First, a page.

A US court ruled against Duran Duran in regards to reclaiming the rights to their first 3 albums. It claims they are bound by an English contract, not an American one.
Finally, a law against ticket bots. New York signed into law legislation against unfair ticket purchasing and reselling practices, which could soon mean better seats and better prices for everyone if the law spreads to other states.
That’s the Music News Roundup of what went on in the music industry last week. Let’s see what next week brings.
Here’s the music industry news roundup from the last week. As always, streaming and streaming services are in the news, but so are a number of huge artists, as well as some cool speculation on the future. Let’s get into it.
Apple Music is seriously getting into song lyrics. Reports are that it’s hired a new team to curate lyrics rather than use a third party to do it. The feature is supposed to be part of iOS 10, which hasn’t been released yet.
The Ed Sheeran plagiarism lawsuit is causing a bit of a dustup. Billboard rants a bit about the bad journalism surrounding the suit (that “Thinking Out Loud” is too close to Marvin Gaye’s “Let’s Get It On”), and on the surface, this one feels frivolous, but we’ve been surprised by the results before. This could be a bombshell for songwriters and music publishers alike if it goes against Sheeran.
Chance The Rapper turned down all the major labels and signed an exclusive with Apple instead. That’s the way the new music business works, although I’d bet that he ends up on a major sometime in the future.
Speaking of exclusives, Frank Ocean also went with Apple Music. Starting to see a trend here? First it was Tidal, then Spotify, now it looks like Apple is putting on the serious push for exclusives. It will be interesting to see its latest subscriber numbers.
In the meantime, Spotify is diversifying into gaming. It launched a new portal dedicated to game soundtracks, which is a great idea, given that gaming is a far larger business than music.
Pandora’s doing the same thing. Diversifying, that is. The company has added more comedy and podcast content, in a move that might be too little too late. Notice how little press the company is getting lately?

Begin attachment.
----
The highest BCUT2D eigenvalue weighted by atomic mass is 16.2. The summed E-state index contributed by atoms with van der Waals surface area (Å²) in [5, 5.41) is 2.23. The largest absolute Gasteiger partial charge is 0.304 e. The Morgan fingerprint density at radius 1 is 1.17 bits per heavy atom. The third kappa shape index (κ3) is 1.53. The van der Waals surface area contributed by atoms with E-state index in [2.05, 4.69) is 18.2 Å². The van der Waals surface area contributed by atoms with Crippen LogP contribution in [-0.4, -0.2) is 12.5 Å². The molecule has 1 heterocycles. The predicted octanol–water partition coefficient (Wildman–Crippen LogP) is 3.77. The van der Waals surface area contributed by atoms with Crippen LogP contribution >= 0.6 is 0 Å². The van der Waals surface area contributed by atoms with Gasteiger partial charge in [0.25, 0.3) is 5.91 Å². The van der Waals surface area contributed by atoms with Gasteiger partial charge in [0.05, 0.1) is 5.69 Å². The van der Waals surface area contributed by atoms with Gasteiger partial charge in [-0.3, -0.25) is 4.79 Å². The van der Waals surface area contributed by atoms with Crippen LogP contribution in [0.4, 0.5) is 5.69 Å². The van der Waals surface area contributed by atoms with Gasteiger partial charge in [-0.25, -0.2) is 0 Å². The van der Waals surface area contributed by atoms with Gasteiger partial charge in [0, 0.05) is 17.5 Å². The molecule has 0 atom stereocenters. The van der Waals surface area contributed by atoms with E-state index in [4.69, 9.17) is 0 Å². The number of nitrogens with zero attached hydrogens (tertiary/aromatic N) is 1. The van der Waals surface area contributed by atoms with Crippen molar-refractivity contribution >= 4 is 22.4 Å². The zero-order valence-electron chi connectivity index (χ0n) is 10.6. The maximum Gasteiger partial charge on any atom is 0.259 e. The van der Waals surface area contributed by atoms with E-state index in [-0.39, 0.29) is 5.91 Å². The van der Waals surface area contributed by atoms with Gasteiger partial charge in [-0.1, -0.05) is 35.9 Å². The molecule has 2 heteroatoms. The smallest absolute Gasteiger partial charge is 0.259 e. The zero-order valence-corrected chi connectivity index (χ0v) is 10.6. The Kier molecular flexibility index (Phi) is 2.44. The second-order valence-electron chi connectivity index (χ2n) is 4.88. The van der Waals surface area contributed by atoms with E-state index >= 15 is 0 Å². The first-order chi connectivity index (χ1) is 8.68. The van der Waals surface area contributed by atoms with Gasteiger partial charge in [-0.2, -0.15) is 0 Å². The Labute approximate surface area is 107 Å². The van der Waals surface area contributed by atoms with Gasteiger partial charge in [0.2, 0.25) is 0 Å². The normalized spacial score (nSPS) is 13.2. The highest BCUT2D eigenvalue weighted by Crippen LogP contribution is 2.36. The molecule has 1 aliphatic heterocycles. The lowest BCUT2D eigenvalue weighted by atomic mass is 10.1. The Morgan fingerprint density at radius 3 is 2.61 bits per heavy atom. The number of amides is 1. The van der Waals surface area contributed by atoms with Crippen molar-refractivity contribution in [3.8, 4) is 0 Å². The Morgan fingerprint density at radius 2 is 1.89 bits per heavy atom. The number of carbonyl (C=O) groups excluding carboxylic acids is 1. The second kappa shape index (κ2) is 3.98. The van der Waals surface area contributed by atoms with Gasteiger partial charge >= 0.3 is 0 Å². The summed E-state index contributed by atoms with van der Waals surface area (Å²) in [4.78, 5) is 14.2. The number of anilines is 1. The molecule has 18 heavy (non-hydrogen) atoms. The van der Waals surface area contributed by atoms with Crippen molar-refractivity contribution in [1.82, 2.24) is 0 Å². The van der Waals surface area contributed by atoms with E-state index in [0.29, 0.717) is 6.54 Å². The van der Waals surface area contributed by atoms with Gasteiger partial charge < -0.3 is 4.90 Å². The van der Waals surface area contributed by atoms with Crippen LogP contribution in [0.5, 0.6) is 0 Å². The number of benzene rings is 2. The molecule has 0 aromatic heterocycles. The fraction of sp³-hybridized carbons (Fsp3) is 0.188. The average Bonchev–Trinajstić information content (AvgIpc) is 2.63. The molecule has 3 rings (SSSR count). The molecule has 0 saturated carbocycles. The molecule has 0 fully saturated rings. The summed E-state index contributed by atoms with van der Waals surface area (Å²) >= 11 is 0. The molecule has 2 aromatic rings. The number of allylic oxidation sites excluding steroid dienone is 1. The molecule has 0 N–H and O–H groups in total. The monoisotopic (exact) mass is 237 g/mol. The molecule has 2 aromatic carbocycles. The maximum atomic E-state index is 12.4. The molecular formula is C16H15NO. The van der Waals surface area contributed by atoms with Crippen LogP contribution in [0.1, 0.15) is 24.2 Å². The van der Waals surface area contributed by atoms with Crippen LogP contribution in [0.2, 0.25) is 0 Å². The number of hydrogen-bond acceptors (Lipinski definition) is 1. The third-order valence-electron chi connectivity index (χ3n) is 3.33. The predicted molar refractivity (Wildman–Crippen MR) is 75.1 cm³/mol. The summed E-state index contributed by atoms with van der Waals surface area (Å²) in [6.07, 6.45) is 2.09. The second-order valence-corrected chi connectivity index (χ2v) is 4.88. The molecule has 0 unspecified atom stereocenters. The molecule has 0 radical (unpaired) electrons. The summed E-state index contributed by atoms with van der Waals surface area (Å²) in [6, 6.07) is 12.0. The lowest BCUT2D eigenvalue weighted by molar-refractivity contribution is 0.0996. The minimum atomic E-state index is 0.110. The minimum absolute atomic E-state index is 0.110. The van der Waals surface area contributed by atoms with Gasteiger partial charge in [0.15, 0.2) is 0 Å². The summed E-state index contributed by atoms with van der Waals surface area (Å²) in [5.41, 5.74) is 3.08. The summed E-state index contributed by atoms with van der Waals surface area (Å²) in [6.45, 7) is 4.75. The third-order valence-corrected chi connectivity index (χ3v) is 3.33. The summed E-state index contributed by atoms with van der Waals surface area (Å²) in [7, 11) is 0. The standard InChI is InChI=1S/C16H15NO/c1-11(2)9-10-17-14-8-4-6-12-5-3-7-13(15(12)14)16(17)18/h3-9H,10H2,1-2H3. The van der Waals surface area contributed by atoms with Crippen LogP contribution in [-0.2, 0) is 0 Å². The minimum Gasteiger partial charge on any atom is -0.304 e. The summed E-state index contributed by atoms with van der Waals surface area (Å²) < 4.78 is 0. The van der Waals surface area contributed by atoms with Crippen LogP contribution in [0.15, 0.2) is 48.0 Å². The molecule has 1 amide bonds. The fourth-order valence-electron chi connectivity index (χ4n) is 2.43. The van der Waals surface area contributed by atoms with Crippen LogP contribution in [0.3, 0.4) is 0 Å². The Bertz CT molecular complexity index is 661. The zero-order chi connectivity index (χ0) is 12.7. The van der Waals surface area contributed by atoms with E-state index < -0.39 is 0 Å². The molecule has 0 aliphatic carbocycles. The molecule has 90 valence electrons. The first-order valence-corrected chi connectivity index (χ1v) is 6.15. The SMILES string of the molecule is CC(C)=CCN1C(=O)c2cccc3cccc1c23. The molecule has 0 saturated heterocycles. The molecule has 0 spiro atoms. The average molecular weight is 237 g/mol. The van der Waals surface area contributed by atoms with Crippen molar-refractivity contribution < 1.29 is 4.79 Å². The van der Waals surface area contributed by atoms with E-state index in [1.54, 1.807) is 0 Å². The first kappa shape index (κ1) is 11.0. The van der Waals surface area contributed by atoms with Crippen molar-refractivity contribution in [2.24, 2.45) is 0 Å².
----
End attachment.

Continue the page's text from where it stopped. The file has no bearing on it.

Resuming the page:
People can’t tell what fidelity they’re listening to. That’s what an informal study by CNBC says. Only 1 in 3 could identify the hi-res stream in a test that included streams from Tidal, Spotify and Apple Music. I’m not sure if that means the codecs have all gotten better or the basic quality of the tracks have gotten worse (probably a little of both).
Will Google suffer Yahoo’s fate? It wasn’t all that long ago when Yahoo was the search engine of choice, and this article shows how it could also happen to the current king of the mountain.
How Drake conquered streaming. First you conquer social media, then the streaming comes with that, according to this article. Yeah, it also helps when you’ve had success before a great team to work with.
That’s the News Roundup of what went on in the music industry last week. Let’s see what next week brings.
Here’s some interesting music business news from the last week. There’s a lot going on in the streaming world, but as usual, that’s not all.
Warner Music had it’s best quarter in a long time. Streaming agrees with this major label, and it’s up around 14% over the same time last year. Guest what? It’s all due to streaming.
“Happy Birthday” is copyright free, but what about “We Shall Overcome” and “This Land Is Your Land?” Both are considered national treasures and thought to be in the public domain, but are instead controlled by the daughter of Woody Guthrie. New lawsuits attempt to change that, but what does it mean for copyright law?
Many superstars are going it alone without a manager. Taylor Swift, Bruno Mars, Beyonce and Ariana Grande are using a close tight nit team to guide their careers instead of traditional management companies. Prince was notorious for doing the same thing, and Mick Jagger has essentially guided the Rolling Stones since early in their career. Works for some, not so much for others as Queen and Billy Joel had a rough time after trying the strategy.
Drake’s Views chart dominance is mainly due to streaming. It seems that sales aren’t what they used to be, but I’ve been making that point for a long time.
Spotify is trying to program ads based on your musical tastes. The company is now asking advertisers to submit ads that fit specific profiles to better target listeners on its free ad-supported tier. Creepy or smart?
Song pluggers now target playlists. Song “pluggers” or promoters used to target just radio in order to raise the profile of a song and make it a hit, now they target various playlists instead.
Apple has fixed a big problem with Apple Music. It has moved to fingerprinting technology to help better match your personal music collection to its online catalog. User have been frustrated with inaccurate matches, but this promises to kill the bug.
Downloads will be dead by 2020. That’s what this article predicts as it looks at the downward spiral down of downloadable music consumption. Not analysts believe it will happen this quickly, by the way.
Has streaming broken the UK singles charts? A better question might be, what dos the singles chart now measure, because it certainly isn’t sales.
That’s the News Roundup of what went on in the music industry last week. Let’s see what next week brings.